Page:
3. Read aloud: Read your descriptions aloud to identify awkward phrasing and errors you might overlook when reading silently.
  4. Clarity and conciseness: Ensure your descriptions are clear, concise, and focused on relevant information. If it’s not clear, rephrase. If you’ve said before, cut it.
  5. Peer review: Share your CV with peers or mentors and ask for their honest opinions and suggestions.
  6. Incorporate feedback: Feedback is pointless if you don’t consider it or use it. Be humble, think about the feedback, and incorporate what you feel would improve your CV.

Once you’ve gone through and incorporated feedback, go through steps 1-4 again to be sure it all works together and that you caught any new mistakes you might have added. Being vigilant to avoid common mistakes and using these effective editing techniques will guarantee your CV is polished, error-free, and professionally presented.

Putting it all together

Look over these three example job description entries we’ve made targeting different fields that implement the rules and suggestions we covered in this article. They showcase achievements and responsibilities tailored to different fields and roles, highlighting the candidate's impact and contributions.

Use them as a guide to craft your own amazing job descriptions!

Example 1

Marketing Manager,

InnovateTech Ltd, London


  • Developed and executed comprehensive marketing strategies, resulting in a 40% increase in online lead generation and a 25% boost in annual revenue.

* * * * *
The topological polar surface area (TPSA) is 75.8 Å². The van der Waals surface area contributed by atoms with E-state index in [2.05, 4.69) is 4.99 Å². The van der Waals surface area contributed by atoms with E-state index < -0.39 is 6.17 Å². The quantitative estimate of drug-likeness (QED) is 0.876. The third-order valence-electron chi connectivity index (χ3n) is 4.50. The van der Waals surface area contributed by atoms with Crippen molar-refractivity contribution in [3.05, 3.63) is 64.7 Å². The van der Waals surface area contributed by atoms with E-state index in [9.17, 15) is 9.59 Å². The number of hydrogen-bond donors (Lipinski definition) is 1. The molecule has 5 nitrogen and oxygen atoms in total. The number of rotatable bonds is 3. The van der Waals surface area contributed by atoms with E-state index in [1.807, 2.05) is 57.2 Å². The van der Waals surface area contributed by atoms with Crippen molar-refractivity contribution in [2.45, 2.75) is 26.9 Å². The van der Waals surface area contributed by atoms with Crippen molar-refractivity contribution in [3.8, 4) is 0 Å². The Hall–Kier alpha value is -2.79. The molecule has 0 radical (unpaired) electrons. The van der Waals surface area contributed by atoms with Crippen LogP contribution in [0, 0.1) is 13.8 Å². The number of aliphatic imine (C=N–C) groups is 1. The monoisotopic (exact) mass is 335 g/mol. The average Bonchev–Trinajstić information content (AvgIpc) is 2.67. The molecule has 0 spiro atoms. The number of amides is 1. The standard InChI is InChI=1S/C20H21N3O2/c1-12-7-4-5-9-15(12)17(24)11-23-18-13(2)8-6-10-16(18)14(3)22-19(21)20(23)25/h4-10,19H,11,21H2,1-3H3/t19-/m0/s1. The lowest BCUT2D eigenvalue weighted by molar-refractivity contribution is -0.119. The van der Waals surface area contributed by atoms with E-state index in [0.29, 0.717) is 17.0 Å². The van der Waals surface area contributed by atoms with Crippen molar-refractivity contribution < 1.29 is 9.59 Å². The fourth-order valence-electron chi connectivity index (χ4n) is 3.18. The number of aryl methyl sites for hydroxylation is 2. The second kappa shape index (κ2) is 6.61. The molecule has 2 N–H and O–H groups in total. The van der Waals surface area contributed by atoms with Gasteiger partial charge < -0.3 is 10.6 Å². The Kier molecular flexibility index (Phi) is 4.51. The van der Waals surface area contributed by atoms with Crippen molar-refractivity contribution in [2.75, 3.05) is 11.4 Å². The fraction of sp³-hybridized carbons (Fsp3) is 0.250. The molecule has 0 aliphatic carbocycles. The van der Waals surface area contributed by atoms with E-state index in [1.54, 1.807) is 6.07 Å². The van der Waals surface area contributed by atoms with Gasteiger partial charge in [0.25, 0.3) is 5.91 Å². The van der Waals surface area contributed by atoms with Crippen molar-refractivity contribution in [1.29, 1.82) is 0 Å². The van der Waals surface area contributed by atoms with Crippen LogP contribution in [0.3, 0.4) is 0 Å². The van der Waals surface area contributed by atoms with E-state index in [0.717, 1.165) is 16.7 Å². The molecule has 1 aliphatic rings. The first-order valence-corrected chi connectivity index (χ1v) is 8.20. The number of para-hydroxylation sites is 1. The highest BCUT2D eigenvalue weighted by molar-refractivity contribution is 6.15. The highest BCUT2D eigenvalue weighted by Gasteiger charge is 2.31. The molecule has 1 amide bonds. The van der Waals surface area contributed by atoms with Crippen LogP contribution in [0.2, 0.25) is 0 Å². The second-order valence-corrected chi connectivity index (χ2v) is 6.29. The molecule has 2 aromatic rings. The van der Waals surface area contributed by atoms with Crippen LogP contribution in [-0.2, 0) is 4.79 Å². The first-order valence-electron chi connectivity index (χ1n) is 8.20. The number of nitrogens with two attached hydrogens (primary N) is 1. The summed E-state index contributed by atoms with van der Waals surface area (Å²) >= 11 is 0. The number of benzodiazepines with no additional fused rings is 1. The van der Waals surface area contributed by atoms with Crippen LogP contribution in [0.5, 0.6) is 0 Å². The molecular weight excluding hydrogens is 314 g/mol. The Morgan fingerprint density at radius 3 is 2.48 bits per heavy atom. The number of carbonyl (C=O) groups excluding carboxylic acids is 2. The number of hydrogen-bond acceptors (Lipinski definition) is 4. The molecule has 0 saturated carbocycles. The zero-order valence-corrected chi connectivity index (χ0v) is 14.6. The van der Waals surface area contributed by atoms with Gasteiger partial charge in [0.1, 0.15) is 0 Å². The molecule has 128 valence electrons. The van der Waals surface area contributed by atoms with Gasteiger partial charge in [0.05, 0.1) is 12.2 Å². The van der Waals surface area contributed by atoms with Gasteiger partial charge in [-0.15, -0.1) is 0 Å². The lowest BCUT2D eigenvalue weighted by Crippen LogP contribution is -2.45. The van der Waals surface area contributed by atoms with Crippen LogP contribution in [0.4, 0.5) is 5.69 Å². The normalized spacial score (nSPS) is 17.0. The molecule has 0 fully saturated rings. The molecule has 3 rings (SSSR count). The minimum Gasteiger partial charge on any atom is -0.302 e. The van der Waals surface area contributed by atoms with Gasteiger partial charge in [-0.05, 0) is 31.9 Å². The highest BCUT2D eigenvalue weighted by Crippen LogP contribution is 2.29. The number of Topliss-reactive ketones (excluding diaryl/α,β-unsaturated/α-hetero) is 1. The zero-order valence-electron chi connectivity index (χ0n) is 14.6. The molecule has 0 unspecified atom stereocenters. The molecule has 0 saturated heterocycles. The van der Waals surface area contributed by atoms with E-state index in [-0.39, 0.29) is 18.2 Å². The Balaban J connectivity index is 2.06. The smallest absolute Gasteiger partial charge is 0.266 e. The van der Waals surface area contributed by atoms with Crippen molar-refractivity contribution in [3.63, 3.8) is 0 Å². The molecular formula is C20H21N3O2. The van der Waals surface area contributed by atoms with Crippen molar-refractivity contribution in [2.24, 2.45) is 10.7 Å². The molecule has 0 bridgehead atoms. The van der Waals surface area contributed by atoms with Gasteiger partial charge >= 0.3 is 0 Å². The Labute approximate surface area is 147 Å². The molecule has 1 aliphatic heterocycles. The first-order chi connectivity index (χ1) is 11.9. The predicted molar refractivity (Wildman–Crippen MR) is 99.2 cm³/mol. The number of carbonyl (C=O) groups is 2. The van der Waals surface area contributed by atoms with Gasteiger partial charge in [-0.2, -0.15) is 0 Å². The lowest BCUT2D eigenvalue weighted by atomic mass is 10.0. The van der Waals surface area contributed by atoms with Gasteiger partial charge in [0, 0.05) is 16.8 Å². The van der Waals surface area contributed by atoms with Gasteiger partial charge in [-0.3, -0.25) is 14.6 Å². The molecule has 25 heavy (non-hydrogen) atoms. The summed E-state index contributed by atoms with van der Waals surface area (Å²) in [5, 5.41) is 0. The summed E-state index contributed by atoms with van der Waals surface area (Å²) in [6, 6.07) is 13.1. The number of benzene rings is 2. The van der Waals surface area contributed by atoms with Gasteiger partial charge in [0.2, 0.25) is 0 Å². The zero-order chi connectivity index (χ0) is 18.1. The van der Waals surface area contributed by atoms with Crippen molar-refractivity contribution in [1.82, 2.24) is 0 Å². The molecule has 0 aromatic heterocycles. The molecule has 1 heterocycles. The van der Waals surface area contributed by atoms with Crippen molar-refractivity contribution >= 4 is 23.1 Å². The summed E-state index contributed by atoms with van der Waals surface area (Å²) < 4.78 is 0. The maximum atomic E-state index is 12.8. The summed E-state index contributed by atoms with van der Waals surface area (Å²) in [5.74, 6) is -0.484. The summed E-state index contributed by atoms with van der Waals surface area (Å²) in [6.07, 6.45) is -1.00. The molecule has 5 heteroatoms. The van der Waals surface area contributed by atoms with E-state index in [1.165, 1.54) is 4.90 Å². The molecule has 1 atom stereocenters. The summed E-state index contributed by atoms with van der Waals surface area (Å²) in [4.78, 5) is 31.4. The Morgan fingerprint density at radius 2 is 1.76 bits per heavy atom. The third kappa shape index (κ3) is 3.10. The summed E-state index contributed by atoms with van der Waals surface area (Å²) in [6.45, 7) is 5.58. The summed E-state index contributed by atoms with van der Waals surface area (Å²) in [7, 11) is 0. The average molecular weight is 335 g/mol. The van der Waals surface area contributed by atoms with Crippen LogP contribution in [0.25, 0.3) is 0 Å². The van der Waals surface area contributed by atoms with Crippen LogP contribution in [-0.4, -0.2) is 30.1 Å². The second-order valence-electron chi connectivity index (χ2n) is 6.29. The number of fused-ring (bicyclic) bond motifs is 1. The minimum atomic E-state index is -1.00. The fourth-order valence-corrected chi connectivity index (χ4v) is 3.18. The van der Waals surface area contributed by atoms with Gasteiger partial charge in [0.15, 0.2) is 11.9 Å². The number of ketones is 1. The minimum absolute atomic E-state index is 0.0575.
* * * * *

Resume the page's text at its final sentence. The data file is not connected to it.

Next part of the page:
• Managed a cross-functional team of 8 members to successfully launch a product line, achieving a 15% market share within the first year.
  • Analysed market trends and competitor data to inform decision-making, leading to the creation of customer-centric campaigns that increased brand loyalty by 20%.

Example 2

Senior Software Engineer, Quantum Finance Solutions, Liverpool


  • Designed and implemented scalable software solutions, reducing processing time by 30% and enhancing overall system performance.
  • Led a team of 6 developers in agile project management, resulting in the timely delivery of multiple critical projects, earning accolades from clients.
  • Collaborated with the Quality Assurance team to establish rigorous testing protocols, reducing post-release bug reports by 40%.

Example 3

Registered Nurse, Hillside General Hospital, Sheffield


  • Delivered compassionate and high-quality patient care in a fast-paced surgical ward, maintaining a 95% patient satisfaction rating.
  • Acted as the lead nurse during emergencies, coordinating response efforts and ensuring efficient patient triage, contributing to a 25% reduction in critical incidents.
  • Collaborated with the healthcare team to implement best practices, resulting in a 15% decrease in post-surgical complications and a 10% improvement in patient outcomes.


  • Job descriptions are the foundation of your CV.
  • Always include your job title, the name of the company you worked at, and your employment dates.
  • Use active verbs and measurable results to boost your CV’s impact.
  • Balance the details you include with being concise.
  • Include the most relevant details for the job you’re applying to.
  • Honesty is important for long-term job success.

Make your move!
Your CV is an extension of yourself.
Make one that's truly you.
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Volen Vulkov
Volen Vulkov is a CV expert and the co-founder of Enhancv. He applies his deep knowledge and experience to write about a career change, development, and how to stand out in the job application process.